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Dying in America IOM Recommendations and Next Steps for Stakeholders Webinar November 10, 2014.

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Presentation on theme: "Dying in America IOM Recommendations and Next Steps for Stakeholders Webinar November 10, 2014."— Presentation transcript:

1 Dying in America IOM Recommendations and Next Steps for Stakeholders Webinar November 10, 2014

2 Agenda Welcome Laura DeStefano, Communications Officer, IOM Study Overview Adrienne Stith Butler, Study Director, IOM Care Delivery and Clinician–Patient Communication Philip Pizzo, Committee Co-Chair, Stanford University School of Medicine Professional Education Christian Sinclair, Committee Member, University of Kansas Medical Center Policies and Payment Systems and Public Education and Engagement David M. Walker, Committee Co-Chair, Former U.S. Comptroller General Q&A and Discussion

3 Study Overview Adrienne Stith Butler, Study Director, IOM

4 Statement of Task The IOM will conduct a consensus study that will produce a comprehensive report on the current state of medical care for persons of all ages with a serious illness or medical condition who may be approaching death and who require coordinated care, appropriate personal communication (or communication with parents or guardians for children), and individual and family support. The committee will assess the delivery of medical care, social, and other supports to both the person approaching death and the family; person-family-provider communication of values, preferences, and beliefs; advance care planning; health care costs, financing, and reimbursement; and education of health professionals, patients, families, employers, and the public at large. The study will also explore approaches to advance the field. See the report, p. S-4, for the complete statement of task.

5 Committee Philip A. Pizzo (Co-Chair) Stanford University David M. Walker (Co-Chair) Former U.S. Comptroller General Patricia A. Bomba Excellus BlueCross BlueShield Eduardo Bruera MD Anderson Cancer Center Charles J. Fahey Fordham University Milbank Memorial Fund Pamela S. Hinds Children’s National Health System The George Washington University Karla F.C. Holloway Duke University Naomi Karp Consumer Financial Protection Bureau Jean S. Kutner University of Colorado Bernard Lo Greenwall Foundation Salimah H. Meghani UPenn School of Nursing Diane E. Meier Center to Advance Palliative Care Icahn School of Medicine William D. Novelli Georgetown University Stephen G. Pauker Tufts University Tufts Medical Center Judith R. Peres Clinical Social Worker/Policy Consultant Leonard D. Schaeffer University of Southern California W. June Simmons Partners in Care Foundation Christian T. Sinclair University of Kansas Medical Center Joan M. Teno Brown University Fernando Torres-Gil UCLA James A. Tulsky Duke University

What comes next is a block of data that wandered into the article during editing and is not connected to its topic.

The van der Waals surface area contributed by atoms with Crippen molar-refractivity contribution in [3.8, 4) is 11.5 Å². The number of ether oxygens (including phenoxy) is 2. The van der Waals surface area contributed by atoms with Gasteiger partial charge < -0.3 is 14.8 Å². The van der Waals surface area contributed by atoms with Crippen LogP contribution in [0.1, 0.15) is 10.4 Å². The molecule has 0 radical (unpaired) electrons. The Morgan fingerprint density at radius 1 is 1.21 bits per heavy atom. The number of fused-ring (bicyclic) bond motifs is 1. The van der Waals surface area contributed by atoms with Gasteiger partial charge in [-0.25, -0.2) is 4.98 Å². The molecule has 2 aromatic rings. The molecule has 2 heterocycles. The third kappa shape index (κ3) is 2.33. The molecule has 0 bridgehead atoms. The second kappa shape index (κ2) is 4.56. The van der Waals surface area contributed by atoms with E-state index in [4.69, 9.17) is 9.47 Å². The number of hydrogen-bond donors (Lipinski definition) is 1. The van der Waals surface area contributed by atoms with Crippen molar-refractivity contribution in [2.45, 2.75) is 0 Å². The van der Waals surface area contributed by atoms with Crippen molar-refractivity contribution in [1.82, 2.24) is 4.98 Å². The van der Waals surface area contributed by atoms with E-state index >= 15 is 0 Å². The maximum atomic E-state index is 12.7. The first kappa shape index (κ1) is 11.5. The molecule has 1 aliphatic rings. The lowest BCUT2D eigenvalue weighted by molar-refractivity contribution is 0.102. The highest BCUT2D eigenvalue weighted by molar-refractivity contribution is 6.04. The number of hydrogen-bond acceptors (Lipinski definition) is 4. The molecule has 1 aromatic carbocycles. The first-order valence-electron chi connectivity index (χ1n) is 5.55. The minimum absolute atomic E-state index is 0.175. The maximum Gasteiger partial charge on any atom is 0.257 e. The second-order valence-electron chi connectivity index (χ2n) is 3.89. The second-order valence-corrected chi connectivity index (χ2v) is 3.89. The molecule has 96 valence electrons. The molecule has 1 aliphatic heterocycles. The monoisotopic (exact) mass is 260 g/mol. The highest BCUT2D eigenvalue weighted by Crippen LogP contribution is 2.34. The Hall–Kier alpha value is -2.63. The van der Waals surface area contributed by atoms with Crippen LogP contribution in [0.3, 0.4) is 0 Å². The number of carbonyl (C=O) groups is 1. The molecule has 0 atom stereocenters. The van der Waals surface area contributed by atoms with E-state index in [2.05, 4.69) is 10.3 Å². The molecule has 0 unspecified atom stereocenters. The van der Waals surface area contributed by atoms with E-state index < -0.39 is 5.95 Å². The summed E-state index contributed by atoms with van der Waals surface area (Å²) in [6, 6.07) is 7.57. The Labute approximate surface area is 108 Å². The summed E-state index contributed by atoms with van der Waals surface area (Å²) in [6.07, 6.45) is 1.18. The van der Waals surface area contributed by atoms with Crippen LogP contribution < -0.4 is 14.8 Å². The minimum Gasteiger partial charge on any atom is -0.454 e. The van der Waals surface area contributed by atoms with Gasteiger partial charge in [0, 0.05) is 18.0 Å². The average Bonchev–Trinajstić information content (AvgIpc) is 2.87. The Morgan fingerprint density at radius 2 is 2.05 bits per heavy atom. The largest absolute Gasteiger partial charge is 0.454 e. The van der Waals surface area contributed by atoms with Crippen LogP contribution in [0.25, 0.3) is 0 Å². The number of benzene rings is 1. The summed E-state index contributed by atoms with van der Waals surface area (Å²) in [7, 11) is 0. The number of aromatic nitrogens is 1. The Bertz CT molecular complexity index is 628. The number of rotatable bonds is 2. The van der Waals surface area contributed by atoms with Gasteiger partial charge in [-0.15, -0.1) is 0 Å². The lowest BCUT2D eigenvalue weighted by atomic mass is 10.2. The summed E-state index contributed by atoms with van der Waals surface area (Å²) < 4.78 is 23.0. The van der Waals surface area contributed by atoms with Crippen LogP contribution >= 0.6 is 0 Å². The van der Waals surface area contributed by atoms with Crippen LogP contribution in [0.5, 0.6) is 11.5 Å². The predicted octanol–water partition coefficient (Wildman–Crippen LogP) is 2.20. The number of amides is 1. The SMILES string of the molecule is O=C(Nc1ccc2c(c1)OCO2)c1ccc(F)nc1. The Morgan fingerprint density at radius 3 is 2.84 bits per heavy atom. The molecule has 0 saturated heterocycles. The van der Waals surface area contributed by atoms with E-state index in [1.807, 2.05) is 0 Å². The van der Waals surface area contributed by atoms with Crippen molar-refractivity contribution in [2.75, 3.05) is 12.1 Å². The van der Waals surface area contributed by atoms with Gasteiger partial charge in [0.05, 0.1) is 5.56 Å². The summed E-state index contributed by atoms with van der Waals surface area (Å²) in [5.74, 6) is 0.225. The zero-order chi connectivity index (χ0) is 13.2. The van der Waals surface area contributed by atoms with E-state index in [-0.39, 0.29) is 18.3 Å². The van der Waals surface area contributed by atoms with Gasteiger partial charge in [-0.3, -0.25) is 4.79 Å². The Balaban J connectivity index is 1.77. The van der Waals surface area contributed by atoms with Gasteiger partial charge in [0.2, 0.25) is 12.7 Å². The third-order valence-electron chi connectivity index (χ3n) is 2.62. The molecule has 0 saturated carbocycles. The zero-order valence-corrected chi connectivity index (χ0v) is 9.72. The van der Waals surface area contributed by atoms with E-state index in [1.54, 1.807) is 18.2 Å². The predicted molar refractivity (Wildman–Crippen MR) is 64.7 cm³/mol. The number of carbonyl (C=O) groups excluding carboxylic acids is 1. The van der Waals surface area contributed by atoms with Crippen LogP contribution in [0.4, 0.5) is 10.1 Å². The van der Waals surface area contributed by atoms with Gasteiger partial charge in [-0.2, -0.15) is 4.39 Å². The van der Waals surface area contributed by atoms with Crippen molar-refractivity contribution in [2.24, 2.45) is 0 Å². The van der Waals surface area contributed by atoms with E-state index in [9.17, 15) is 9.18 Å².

6 Care Delivery and Clinician– Patient Communication Philip Pizzo, Committee Co-Chair Stanford University

7 Findings—Care Delivery Multiple transitions between health care settings can fragment delivery of care and create burdens for patients and families Demand for family caregiving and the responsibilities of family caregivers are increasing Palliative care enhances quality of life, reflects patient choices, and supports families Widespread timely referral to palliative care appears slow

8 Recommendation 1 Government health insurers and care delivery programs, as well as private health insurers, should cover the provision of comprehensive care for individuals with advanced serious illness who are nearing the end of life. Complete recommendation available at

9 Findings—Clinician-Patient Communication Most people nearing the end of life are not physically, mentally, or cognitively able to make their own decisions about care. Of people who indicate their EOL care preferences, most choose care focused on alleviating pain and suffering. Frequent clinician-patient conversations about EOL care values, goals, and preferences are necessary to avoid unwanted treatment. Incentives, quality standards, and system support are needed to promote improved communication skills and more frequent conversations.

10 Recommendation 2 Professional societies and other organizations that establish quality standards should develop standards for clinician–patient communication and advance care planning that are measurable, actionable, and evidence based. These standards should change as needed to reflect the evolving population and health system needs and be consistent with emerging evidence, methods, and technologies. Payers and health care delivery organizations should adopt these standards and their supporting processes, and integrate them into assessments, care plans, and the reporting of health care quality. Complete recommendation available at

11 Professional Education Christian Sinclair, Committee Member University of Kansas Medical Center